Undergraduate research highlighted at symposium
By Mike Kilen
GCU News Bureau
Serious research work is ongoing at the undergraduate level at Grand Canyon University. That was crystal clear when Charis Courtney took the Ethington Theatre stage Friday.
“Stress, anxiety and depression is an epidemic problem among young adults, especially in college,” said Courtney, describing the problem her group of student researchers and faculty advisors studied and presented at the Undergraduate Learning Community and Research Symposium.
Five groups presented research, among dozens of projects at GCU, and “today we get to celebrate the top ones,” said GCU Provost Dr. Hank Radda. “We are taking our curriculum and what we are learning and students’ passion and really working on something that is meaningful.”
Courtney said the need for her group’s research is clear. The rate of stress, anxiety and depression is 30-40% among GCU students, which “is on par with national statistics on college students.”
The study, “Heart Rate Variability: Physiological Effects of Stress, Anxiety, and Depression on the Autonomic Nervous System,” found that low heart rate variability is correlated with anxiety and depression.
The group studied college students with written surveys, electrocardiograms, blood pressure and other body metrics and found that when the autonomic nervous system does not return to normal level after environmental changes, it can be reflected in modifications in HRV, which is correlated with mood disorders and cardiac disease.
They studied factors such as sleep, exercise and caffeine that can affect HRV, but one thing especially stuck out.
“We thought this (correlation) had to do with lack of stress coping skills. We found as stress coping skills increased, anxiety scores decreased,” Courtney told the group, consisting of academic and executive leaders, professors and students who filled the auditorium. “Education about stress coping skills and other support systems should be readily available to college students.”
Courtney, who graduated with a bachelor’s degree in biology last April, started the research with Dr. Anju Dubey and was joined by 10 other GCU students on the research and College of Science, Engineering and Technology (CSET) faculty advisors Dr. Chinenye Anako and Dr. Madhavi Chakravadhanula. After the program, she said that when they began the work two years ago “it was a fairly new concept and we were right on the edge with this.”
She said it’s important to continue the work and provide education about coping techniques because students today can be isolated on social media, “so they don’t seek out good social support, falsely believing they have it on social media.”
Other students in the research group include Karla Shields, Breana Schiete, John Parales, Jack Short, Adam Copeland, Brianna Reha, Maria Gonzalez, Emily Mann, Payton Oxner and Izabel Thompson.
GCU President Brian Mueller said the University needs to lead on the problem. And the growing environment of undergraduate research at GCU will help.
“It’s very clear to me that what used to be done at the graduate level is now being done at the undergraduate level and with significant excellence,” he said, addressing the audience after the presentations.
Four additional groups presented their work Friday:
- “Marketing Campaign Proposal for Tough Apparel:” Colangelo College of Business students Natalie Lunsford, Andromeda Dumaplin, Maguire Dyson, Sydney Cooke, Taylor Heetland and Izabelle Gurley, led by faculty advisor Dr. Mindy Weinstein, showed how they diversified the marketing campaign for an Arizona-based apparel company with email blasts, Instagram posts and podcast advertisements aimed at working men, with the slogan, “Because confidence looks good on you.” The group said the business was “blown away” by how well they understood their market.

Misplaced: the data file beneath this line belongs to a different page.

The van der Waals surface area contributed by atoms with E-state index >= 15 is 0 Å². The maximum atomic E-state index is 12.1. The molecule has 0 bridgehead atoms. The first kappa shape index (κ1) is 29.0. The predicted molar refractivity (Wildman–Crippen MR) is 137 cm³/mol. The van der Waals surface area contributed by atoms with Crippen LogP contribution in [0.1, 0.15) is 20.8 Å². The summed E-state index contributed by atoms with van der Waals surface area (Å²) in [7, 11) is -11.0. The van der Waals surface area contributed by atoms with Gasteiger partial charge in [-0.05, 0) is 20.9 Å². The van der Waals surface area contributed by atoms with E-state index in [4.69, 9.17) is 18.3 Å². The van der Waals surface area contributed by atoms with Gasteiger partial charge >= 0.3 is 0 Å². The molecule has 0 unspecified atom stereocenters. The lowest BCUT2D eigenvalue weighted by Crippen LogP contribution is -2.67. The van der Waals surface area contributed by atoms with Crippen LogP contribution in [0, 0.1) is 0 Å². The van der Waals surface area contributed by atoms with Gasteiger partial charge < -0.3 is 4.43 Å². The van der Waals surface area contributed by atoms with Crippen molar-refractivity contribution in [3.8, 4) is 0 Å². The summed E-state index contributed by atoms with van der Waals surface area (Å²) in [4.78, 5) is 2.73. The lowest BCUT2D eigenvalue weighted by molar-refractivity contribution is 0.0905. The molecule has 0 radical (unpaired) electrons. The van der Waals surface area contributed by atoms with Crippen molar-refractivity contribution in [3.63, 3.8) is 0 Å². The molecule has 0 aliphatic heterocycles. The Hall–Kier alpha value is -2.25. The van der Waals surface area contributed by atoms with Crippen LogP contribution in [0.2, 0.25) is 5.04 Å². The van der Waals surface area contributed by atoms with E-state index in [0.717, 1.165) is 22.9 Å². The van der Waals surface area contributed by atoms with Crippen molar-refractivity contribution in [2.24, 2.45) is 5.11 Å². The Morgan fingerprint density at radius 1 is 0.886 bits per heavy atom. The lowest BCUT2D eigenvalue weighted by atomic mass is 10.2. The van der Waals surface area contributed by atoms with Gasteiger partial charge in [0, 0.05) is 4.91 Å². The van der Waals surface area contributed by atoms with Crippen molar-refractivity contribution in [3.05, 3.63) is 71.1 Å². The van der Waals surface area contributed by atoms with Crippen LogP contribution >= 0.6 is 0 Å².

- “Zuri’s Dashboard:” CSET student Carter Rice detailed his work with fellow students Jordon Riley and Trevor Moor and faculty advisor Mark Reha to create a technology solution for a local nonprofit called Zuri’s Circle, an organization that helps the needy, stay in touch with donors and clients at events with user-friendly software and also provides analytics. “It’s cool technology, but more importantly we look at the butterfly effect from thank-you emails to how you can improve,” Rice said. “Then events grow and, more importantly, you help more people.”
- “The Transmission Dynamics of Prescription Opioid Misuse,” by College of Humanities and Social Sciences (CHSS) students Alec Washington and Talia Brown and faculty advisor Aprillya Lanz. The research on the dynamics of opioid prescriptions used a math analysis to study one of the most serious public health problems of our times. Increased treatment and reduced prescription rates lowered the rates of opioid misuse, but public health education and counseling was the most effective strategy, according to their calculations. Using all three strategies together produced the best results to reach “opioid free equilibrium.”
- “Communication Analysis: Ugly Gerry:” CHSS student Jessica Kennedy presented an analysis on a font style that spread on Twitter, the odd shapes of the gerrymandered congressional districts across the country. “The fact that our gerrymandered districts are so misshapen that they form actual letters sends a political message in itself,” said Kennedy, whose faculty advisor is Michael Dvorak. “Typography has become of the most essential weapons in any politician’s arsenal.”
Grand Canyon University senior writer Mike Kilen can be reached at email@example.com or at 602-639-6764.
GCU Today: Student research on display at symposium